• Emergency Action Team (EAT): After Hunter's promotion to Lieutenant, no EAT Sergeant was ever depicted. The role of Hunter's adjutant was assumed jointly by EAT Officers Webster and Ballantine. In the final season, Ballantine had a prominent storyline, when he has a nervous breakdown turns against Hunter.

These various promotions are reflected in the ranks of the characters, as referenced in the following list.

Police officers (listed by rank)
Chief of Police

  • Chief of Police Fletcher P. Daniels (1981–1987) (historically, was Captain at 23rd Precinct) — Jon Cypher

Deputy Chief of Police

  • Deputy Chief Dennis Mahoney (1981–1982) — Ron Parady
  • Deputy Chief Warren Briscoe (1983–1987) — Andy Romano


  • Commander (later Deputy Chief) David (Dave) Swanson (1981–1982) — George Dickerson
  • Commander "Buck" Remington (Head of the EAT) — George Murdock
  • Commander William Lakeland (Dated Bates) — J. Patrick McNamara


  • Captain Francis Xavier (Frank) Furillo (Hill Street Precinct) (1981–1987) — Daniel J. Travanti


  • Captain Jerry Fuchs (1981–1984) (Special Narcotics) — Vincent Lucchesi
  • Captain Roger MacPherson (Midtown Precinct) (1981–1982) — Andy Romano (on promotion to Deputy Chief, Romano's character inexplicably changed his name to Warren Briscoe)
  • Captain Lewis 'Lou' Hogan (Jefferson Heights Precinct) — Robert Hogan
  • Captain Leder — Charles Cyphers


  • Lieutenant (later Captain) Ray Calletano (1981–1987) — René Enríquez
  • Lieutenant Norman Buntz (1985–1987) — Dennis Franz


  • Lieutenant (later Captain) (later Commander) Ozzie Cleveland (1982–1985) (Midtown Precinct - he resigned upon election as Mayor) — J. A. Preston
  • Lieutenant Emil Schneider (Homicide) — Dolph Sweet
  • Lieutenant Shipman (1983–1987) (Internal Affairs) — Arthur Taxier


  • Sergeant (later promoted to Lieutenant; demoted to Sergeant, then promoted back to Lieutenant) Howard Hunter (EAT commander) (1981–1987) — James B. Sikking
  • Sergeant (later Lieutenant) Henry Goldblume (Negotiator) (historically, was a patrol officer at Jefferson Heights)(1981–1987) — Joe Spano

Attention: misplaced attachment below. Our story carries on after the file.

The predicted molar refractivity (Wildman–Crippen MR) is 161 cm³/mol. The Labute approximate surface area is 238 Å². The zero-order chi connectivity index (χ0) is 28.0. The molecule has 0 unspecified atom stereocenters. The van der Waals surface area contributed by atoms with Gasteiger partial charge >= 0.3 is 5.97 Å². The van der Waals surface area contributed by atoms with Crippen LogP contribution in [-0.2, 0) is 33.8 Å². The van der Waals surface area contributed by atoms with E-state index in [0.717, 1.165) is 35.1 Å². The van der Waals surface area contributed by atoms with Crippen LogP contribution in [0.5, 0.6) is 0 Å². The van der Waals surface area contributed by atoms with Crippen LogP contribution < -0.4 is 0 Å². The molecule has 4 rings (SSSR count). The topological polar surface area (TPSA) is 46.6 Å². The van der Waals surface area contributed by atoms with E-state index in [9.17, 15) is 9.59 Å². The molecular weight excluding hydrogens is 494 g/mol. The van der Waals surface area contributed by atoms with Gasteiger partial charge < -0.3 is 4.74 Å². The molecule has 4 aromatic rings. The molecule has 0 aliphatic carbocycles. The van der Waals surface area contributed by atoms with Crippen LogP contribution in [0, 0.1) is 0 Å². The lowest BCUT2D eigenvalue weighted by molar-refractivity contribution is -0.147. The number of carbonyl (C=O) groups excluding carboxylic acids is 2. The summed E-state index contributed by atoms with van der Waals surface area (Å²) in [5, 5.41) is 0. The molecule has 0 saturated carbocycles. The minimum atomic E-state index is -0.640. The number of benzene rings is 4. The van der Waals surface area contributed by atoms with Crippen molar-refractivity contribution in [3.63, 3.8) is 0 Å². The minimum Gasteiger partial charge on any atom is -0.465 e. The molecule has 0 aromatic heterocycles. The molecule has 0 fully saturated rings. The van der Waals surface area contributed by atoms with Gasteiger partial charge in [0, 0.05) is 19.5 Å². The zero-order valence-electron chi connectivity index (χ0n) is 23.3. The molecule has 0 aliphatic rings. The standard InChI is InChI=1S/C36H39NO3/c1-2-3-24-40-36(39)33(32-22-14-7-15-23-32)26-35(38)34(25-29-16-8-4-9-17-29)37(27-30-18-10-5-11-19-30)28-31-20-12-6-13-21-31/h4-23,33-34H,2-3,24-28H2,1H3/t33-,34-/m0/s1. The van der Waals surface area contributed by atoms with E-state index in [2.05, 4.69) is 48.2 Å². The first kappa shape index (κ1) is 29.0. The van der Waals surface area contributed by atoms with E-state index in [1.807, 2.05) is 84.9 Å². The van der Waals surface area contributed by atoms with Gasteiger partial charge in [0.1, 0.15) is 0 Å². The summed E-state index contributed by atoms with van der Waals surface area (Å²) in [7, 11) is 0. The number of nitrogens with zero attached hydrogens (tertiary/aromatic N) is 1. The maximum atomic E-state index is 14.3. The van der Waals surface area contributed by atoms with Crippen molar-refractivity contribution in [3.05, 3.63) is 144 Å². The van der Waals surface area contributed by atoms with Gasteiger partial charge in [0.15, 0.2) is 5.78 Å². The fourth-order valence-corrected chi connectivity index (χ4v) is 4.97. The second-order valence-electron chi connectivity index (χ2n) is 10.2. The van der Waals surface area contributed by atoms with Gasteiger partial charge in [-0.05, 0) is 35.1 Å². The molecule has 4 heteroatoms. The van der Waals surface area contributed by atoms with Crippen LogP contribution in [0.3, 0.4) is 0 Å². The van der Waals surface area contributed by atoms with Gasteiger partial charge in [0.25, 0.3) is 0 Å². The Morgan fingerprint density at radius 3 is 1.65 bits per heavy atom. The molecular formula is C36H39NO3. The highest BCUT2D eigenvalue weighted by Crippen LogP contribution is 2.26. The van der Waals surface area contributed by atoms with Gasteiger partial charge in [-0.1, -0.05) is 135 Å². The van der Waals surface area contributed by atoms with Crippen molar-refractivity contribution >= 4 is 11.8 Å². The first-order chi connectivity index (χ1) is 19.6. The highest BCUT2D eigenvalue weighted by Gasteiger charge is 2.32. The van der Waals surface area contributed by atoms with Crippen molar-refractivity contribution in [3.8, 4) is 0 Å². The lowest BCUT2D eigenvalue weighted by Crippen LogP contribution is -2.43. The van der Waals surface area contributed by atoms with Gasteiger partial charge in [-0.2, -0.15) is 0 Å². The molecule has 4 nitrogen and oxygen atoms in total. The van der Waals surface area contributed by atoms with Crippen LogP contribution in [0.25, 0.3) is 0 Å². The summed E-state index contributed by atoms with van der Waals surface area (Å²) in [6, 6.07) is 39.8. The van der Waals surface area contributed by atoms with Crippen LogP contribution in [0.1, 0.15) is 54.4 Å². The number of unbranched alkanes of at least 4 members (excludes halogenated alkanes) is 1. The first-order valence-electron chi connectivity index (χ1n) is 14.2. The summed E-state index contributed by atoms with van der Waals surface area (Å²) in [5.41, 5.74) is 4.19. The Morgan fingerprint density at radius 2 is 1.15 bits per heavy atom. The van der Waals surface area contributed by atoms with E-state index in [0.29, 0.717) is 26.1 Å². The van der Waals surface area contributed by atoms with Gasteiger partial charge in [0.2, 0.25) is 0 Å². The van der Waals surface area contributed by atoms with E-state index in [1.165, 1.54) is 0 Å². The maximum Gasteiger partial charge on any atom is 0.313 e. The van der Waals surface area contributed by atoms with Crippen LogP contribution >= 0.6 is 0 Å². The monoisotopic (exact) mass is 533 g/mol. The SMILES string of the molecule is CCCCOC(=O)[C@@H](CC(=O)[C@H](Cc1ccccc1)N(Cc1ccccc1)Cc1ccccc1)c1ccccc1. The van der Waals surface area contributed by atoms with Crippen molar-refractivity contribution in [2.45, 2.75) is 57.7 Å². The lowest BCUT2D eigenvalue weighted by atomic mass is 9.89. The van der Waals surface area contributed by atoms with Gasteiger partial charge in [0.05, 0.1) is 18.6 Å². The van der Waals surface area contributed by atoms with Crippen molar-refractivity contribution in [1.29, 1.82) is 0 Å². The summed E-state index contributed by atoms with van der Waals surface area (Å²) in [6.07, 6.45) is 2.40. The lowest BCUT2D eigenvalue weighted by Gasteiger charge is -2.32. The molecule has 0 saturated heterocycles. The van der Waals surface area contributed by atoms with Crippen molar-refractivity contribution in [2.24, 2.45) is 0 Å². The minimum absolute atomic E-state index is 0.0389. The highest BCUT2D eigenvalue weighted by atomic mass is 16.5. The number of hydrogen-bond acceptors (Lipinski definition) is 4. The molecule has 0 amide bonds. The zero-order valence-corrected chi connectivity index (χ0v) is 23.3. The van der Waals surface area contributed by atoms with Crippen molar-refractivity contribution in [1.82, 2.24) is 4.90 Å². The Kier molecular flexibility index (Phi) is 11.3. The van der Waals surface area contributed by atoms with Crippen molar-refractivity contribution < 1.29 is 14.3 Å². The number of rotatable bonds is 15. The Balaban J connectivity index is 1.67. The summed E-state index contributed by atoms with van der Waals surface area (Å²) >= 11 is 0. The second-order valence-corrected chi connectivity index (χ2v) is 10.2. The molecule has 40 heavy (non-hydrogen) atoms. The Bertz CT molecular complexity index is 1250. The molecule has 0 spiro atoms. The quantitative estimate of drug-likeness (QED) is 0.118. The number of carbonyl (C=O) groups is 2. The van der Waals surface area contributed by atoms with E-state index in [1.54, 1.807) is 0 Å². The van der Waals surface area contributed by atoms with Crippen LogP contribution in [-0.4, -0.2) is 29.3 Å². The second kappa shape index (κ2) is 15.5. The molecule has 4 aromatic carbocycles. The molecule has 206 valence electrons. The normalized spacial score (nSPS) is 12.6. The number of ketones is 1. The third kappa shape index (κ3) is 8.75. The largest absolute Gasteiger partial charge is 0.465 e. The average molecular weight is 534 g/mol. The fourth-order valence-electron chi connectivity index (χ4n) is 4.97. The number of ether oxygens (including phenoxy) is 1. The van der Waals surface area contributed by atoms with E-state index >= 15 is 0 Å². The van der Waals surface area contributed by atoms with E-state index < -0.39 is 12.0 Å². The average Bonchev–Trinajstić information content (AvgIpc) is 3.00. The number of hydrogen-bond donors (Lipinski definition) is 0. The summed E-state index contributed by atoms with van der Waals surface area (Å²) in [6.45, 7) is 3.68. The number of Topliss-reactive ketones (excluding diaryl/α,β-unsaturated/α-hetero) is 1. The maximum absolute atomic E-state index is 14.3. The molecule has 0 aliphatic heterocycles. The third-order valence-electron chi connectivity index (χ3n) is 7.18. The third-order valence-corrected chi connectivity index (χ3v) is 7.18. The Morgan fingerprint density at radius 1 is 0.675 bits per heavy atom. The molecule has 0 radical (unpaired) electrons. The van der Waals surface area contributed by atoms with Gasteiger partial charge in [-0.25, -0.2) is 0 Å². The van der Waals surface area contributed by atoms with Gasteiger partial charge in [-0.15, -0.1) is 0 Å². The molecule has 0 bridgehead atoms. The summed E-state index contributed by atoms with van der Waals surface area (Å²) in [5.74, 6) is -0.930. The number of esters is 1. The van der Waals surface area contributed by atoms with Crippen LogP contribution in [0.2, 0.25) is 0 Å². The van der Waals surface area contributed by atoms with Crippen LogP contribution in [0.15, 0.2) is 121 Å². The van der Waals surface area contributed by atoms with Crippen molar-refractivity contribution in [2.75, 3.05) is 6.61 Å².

• Sergeant (later Lieutenant) Alf Chesley (Detective) (1981–1982) — Gerry Black
  • Sergeant Philip Freemason (Phil) Esterhaus (1981–1984) — Michael Conrad
  • Sergeant Michael (Mick) Belker (Undercover Detective) (1981–1987) — Bruce Weitz
  • Sergeant Neil Washington (LaRue's partner) — Taurean Blacque
  • Sergeant Stan Jablonski (1984–1987) (historically, spent 22 years at Polk Avenue Precinct) — Robert Prosky


  • Sergeant Jenkins (1985–1987) (Night-shift sergeant) — Lawrence Tierney (has final line of final episode)
  • Sergeant Ralph Macafee (Corrupt cop) — Dan Hedaya


  • Corporal Schmeltzer (EAT) — Actor unknown


  • Detective John (J. D.) LaRue — Kiel Martin
  • Detective Sal Benedetto (1983) — Dennis Franz
  • Detective Patsy Mayo (1984–1985) — Mimi Kuzyk
  • Detective Harry Garibaldi (1984–1985) — Ken Olin


  • Detective John Walsh (1981–1982) — John Brandon
  • Detective Ben Lambert (1981–1982) — Charles Guardino
  • Detective Virgil Pattison Brooks (1981–1982) (Belker's fellow undercover cop, murdered in episode 20) — Nathan Cook
  • Detective Michael Benedict (1984–1987) — Gerald Castillo

Uniformed Officers

  • Officer (later Sergeant) Lucille (Lucy) Bates (1981–1987) — Betty Thomas
  • Officer (later Corporal) Doc Buchanan (1981–1987) — Actor unknown
  • Officer Joe Coffey (Bates' partner) (1981–1986) — Ed Marinaro